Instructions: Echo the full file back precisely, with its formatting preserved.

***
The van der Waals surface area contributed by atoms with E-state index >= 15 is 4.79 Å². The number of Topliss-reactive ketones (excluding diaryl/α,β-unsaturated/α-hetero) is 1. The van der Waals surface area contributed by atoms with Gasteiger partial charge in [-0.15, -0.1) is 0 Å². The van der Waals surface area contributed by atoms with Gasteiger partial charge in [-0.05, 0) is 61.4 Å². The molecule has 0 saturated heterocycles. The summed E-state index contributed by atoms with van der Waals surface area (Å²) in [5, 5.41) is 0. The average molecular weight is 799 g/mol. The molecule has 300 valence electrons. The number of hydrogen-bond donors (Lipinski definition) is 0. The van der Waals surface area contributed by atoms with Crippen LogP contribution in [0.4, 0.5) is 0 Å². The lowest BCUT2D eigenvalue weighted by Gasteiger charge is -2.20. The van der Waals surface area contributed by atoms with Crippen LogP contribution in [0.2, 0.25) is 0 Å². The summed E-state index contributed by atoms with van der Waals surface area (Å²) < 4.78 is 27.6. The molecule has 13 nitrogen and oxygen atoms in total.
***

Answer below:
The van der Waals surface area contributed by atoms with E-state index >= 15 is 4.79 Å². The number of Topliss-reactive ketones (excluding diaryl/α,β-unsaturated/α-hetero) is 1. The van der Waals surface area contributed by atoms with Gasteiger partial charge in [-0.15, -0.1) is 0 Å². The van der Waals surface area contributed by atoms with Gasteiger partial charge in [-0.05, 0) is 61.4 Å². The molecule has 0 saturated heterocycles. The summed E-state index contributed by atoms with van der Waals surface area (Å²) in [5, 5.41) is 0. The average molecular weight is 799 g/mol. The molecule has 300 valence electrons. The number of hydrogen-bond donors (Lipinski definition) is 0. The van der Waals surface area contributed by atoms with Crippen LogP contribution in [0.4, 0.5) is 0 Å². The lowest BCUT2D eigenvalue weighted by Gasteiger charge is -2.20. The van der Waals surface area contributed by atoms with Crippen LogP contribution in [0.2, 0.25) is 0 Å². The summed E-state index contributed by atoms with van der Waals surface area (Å²) < 4.78 is 27.6. The molecule has 13 nitrogen and oxygen atoms in total.